Following the traumas of partition, which created Pakistan as a haven for India's Muslims in 1947, the multicultural and multiracial Adventures was even regarded as vaguely suspect. "It reminded Pakistanis of a cultural identity that undercut their religious one," says Farooqi. "It needed to be ignored." But Farooqi, thankfully, could not ignore it. After a stint in journalism in Karachi, he moved to Canada in 1994 and, while dabbling in children's fiction, set up the Urdu Project, an online journal of translations and literary criticism. Then, on a wintry night in 1999, Farooqi says that a "horse-headed gent" and an "elephant-eared lady" — figures from the dastan — came to him in a dream and told him to embark on a translation of the epic.

Farooqi decided to heed the call. But instead of tackling all 46 volumes of an 1883 text — which he knew nobody would read in its entirety — he decided to tackle a blend of two shorter versions: the 1855 rendering by the Urdu poet Ghalib Lakhnavi, and an 1871 text by the Urdu scholar Abdullah Bilgrami, who took Lakhnavi's edition and added various flourishes and refrains to restore its original bardic character. Even so, Farooqi's translation is almost a thousand pages in total. It was a Herculean labor. "When I looked at the first page," Farooqi confesses, "I thought 'What the hell is this?'" Translating the heavily Persian form of classical Urdu required seven years, which Farooqi spent shuttling between archives in South Asia and libraries the West, poring over manuscripts and microfilm.

By completing the task, Farooqi has given world literature a gift. That's not to say that it's without flaws. The faithful rendition occasionally gets a bit confusing — mostly due to its whirlwind of countless characters and lightning-quick changes of scene. But it does succeed in offering, in Farooqi's words, "a bridge between [Adventures] and the modern world." Non-Urdu-speaking readers can at last appreciate an epic "on par with anything in the Western canon." And, with luck, the classical pantheon populated by indomitable Achilles, cunning Odysseus and righteous King Arthur will now be joined by a new beloved hero: mercurial, mighty Amir Hamza, astride his winged-demon steed, soaring to the heavens.

“The Indo-Islamic Dastan-e Amir Hamza is a rip-roaring, bawdy, magical journey into the fantastic life and exploits of Amir Hamza, the paternal uncle of the prophet Muhammad....the story is reminiscent of the tales of Homer and King Arthur and The Arabian Nights. Farooqi's unexpurgated and unabridged English translation from the Urdu is masterful….Destined to become a classic.” – Library Journal

Shahnameh: The Persian Book of Kings by Abolqasem Ferdowsi, translated Azar Nafisi, and Dick Davis (Penguin Classics Deluxe Edition) The great national epic of Persia—the most complete English-language edition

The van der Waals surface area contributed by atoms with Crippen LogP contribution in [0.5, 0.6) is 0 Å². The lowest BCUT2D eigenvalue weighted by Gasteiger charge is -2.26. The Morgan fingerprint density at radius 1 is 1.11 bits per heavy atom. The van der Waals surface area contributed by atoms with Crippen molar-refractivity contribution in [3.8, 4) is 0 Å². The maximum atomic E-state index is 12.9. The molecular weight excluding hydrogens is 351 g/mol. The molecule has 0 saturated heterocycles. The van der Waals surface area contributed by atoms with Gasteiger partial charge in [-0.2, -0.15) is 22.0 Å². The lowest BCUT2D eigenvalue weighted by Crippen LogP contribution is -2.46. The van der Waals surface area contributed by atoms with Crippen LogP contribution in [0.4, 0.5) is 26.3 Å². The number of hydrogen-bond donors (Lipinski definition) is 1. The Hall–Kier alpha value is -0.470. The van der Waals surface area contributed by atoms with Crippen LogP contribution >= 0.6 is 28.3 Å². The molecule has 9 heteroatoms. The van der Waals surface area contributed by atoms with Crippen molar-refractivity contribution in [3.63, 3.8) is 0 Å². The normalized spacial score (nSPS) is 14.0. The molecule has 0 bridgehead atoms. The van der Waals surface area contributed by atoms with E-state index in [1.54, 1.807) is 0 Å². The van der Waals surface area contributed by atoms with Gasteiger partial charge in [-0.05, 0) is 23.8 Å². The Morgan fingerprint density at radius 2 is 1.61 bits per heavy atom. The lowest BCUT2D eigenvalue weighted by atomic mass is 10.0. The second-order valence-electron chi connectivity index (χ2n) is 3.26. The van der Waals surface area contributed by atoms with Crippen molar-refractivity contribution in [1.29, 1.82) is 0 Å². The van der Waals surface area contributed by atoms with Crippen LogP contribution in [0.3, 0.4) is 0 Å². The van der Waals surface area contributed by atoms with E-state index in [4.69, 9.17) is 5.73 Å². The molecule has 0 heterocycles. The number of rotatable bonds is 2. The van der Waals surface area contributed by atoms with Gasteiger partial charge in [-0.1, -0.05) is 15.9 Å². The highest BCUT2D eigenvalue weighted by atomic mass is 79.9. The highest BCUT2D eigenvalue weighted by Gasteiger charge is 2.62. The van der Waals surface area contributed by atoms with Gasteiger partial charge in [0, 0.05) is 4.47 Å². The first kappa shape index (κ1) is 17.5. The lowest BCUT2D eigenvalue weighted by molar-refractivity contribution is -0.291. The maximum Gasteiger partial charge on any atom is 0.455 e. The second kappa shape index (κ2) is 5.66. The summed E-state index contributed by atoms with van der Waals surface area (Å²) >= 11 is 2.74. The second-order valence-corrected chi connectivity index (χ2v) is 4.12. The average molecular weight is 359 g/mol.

Wherever Persian influence has spread, the stories of the Shahnameh become deeply embedded in the culture, as their appearance in such novels as The Kite Runner amply attests. Among the greatest works of world literature, this prodigious narrative, composed by the poet Ferdowsi in the late tenth century, tells the story of pre-Islamic Iran, beginning in the mythic time of creation and continuing forward to the Arab invasion in the seventh century. The sweep and psychological depth of the Shahnameh is nothing less than magnificent. Now one of the greatest translators of Persian poetry, Dick Davis, presents Ferdowsi’s masterpiece in an elegant combination of prose and verse.  

The Shahnameh, or Book of Kings, by the Persian poet Abu al-Qasim Firdawsi, is Iran's national epic and one of the great epics of world literature. Abu al-Qasim (who used the pen name Firdawsi) was born around 920 CE near Tus in northeastern Iran into a family of small landowners. He died about 1020 or 1025.

With more than 50,000 couplets, Firdawsi's epic is of monumental size. It treats the mostly legendary history of Iran from the creation of the world and the reign of mythical kings to the end of the Sassanian dynasty and the Arab conquest of Iran in the first half of the seventh century.

The Shahnameh is based both on written records, among them an unfinished epic by the poet Daqiqi, and on oral tradition. The best-known episode of the epic is the tragic fight between Rustam, one of the epic's major legendary heroes, and his son Sohrab. After Ferdawsi completed the revised version around 1010, he presented his work to his ruler, Mahmud of Ghazna. But the latter remunerated the poet in such a miserly way that Firdawsi wrote bitter satires against the sultan.